Banjoist, New Yorker Cartoonist Explore Art-Music Intersections
Tunes and ‘Toons: Banjoist Tony Trischka, New Yorker Cartoonist Matthew Diffee Explore Intersections of Art and Music
January 25, 2010
Groton, Mass., a town that thrives on its history, probably owes as much to roots music as it does to the American Revolution. Each year, the small New England town transforms itself into Banjo Camp North, attracting hundreds of musicians for a weekend of classes, concerts and conviviality. Matthew Diffee, a cartoonist for The New Yorker, and five-string banjoist Tony Trischka ’88 met there four years ago and have since become good friends.
“Tony was one of our instructors, and was pretty amazing,” recalls Diffee. “But to put me and him in the same sentence as banjoists is kind of ridiculous. I just play for fun.” Trischka is quick to return a compliment: “I know very few people who can draw and play as well as Matt. He’s a real Renaissance man.”
Last fall, College of Arts and Sciences professors Cathryn Newton and Samuel Gorovitz invited both men to participate in HNR 250, “Linked Lenses: Science, Philosophy and the Pursuit of Knowledge,” a popular course they team-teach for the Renée Crown University Honors Program.
For nearly two hours, Trischka and Diffee explored the cross-pollination of music and art, showing how one form influences the other. Diffee drew. Trischka played. At one point, Trischka drew and Diffee played. “I imagine that Syracuse students don’t sit around all day checking out bluegrass on their iPods, so I commend them for exploring other cultural intersections,” Trischka says. A return to alma mater was bittersweet for Trischka, whose late father, John Trischka, taught physics there. “Leading a class made me realize just how much I miss the whole intellectual environment,” he says with a trace of emotion. “For a moment, I was my father’s son.”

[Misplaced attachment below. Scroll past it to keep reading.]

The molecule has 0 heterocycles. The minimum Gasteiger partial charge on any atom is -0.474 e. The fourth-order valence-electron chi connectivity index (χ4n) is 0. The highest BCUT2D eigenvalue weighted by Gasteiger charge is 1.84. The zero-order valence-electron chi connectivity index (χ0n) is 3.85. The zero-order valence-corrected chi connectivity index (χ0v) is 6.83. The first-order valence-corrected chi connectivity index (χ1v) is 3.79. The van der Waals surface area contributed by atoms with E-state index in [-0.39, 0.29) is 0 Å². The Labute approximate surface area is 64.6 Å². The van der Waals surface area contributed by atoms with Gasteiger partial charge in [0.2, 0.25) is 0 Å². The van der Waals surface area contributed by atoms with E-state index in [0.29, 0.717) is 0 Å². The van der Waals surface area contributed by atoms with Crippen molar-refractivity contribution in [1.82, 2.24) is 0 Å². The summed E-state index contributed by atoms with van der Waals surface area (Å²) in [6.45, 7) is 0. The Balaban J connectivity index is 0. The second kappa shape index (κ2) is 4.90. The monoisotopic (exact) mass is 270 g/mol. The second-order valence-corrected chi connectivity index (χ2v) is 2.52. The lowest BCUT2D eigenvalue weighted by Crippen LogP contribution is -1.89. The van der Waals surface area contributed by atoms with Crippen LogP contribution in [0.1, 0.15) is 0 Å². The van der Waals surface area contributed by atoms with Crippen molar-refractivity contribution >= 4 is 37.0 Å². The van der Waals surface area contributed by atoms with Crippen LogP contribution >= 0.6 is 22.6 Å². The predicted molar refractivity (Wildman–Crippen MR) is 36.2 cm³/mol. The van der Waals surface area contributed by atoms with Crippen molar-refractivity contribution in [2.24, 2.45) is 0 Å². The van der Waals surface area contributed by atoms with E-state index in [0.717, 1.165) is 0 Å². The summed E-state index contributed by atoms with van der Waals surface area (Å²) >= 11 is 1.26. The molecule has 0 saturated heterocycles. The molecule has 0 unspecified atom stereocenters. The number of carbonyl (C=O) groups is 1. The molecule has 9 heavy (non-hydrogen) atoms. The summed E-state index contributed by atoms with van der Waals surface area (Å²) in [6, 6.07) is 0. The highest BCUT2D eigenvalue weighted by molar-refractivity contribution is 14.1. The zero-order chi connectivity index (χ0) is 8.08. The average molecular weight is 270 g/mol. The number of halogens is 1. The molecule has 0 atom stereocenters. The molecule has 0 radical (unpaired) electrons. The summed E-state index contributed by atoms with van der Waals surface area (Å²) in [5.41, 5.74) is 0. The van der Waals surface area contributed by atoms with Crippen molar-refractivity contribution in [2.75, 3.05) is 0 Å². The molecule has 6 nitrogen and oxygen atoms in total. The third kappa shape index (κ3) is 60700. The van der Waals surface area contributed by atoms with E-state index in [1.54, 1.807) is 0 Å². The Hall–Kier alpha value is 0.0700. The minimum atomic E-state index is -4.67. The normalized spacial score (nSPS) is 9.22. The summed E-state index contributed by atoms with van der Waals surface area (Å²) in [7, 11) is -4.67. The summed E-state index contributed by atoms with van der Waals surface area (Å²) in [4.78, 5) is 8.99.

Some students, including sophomore English major Nicole Peters, were initially skeptical about the pairing, but doubt gave way to enthusiasm once Trischka and Diffee launched into their bit. “It was intriguing to see how they took two professions and combined them into something new,” recalls Peters. “Their performance showed me how nothing is disconnected from anything else and that there are infinite connections to be made in the world. We just have to open our minds to them.”
Sophomore bioengineering major Alex Weiss ’12 echoes these sentiments and says the performance was one of the highlights of the fall class. “It was a pleasure to watch them play off of one another’s abilities, as they joked, sketched and performed,” says Weiss, adding that both men exemplified the “inspirational joy” of lifelong learning. “They clearly love their arts.”
Trischka and Diffee’s visit to SU was inspired by “The Steam Powered Hour,” a show conceived by Diffee about a year ago. Part music, part visual art, part comedy, the program relies on performer improvisation and audience interaction.
“It’s the hippest hootenanny in Manhattan,” proclaims Diffee. “Our goal is to get a bunch of seemingly unrelated people onstage and see what happens.” Guests have included Roz Chast, a fellow cartoonist at The New Yorker; comedians Steve Martin and Demetri Martin; and the folk duo of Gillian Welch and David Rawlings. Trischka has been on the marquee a handful of times. “Tony works with music and words, and I work with pictures and words. When you combine them onstage, you have four different things going on at once,” Diffee says. “In the end, it’s all about telling stories.”
The interdisciplinary connection was not lost on Gorovitz and Newton, who extended an invitation to the pair last year. “They are a remarkable combination of virtuosity and intellectual scope,” observes Gorovitz.
Newton agrees. “Each of them pursues an unusually wide range of interdisciplinary collaborations across the arts and is energized by working with emerging artists,” she says.
Locals remember Trischka as the star banjoist of the Syracuse-based Down City Ramblers. As the ’60s gave way to the ’70s, Trischka—eternally three credits shy of an Arts and Sciences degree—left home to make a big noise in bluegrass. He hung out in Bob Dylan’s hotel room, broke bread with Bill Monroe, and opened for Earl Scruggs.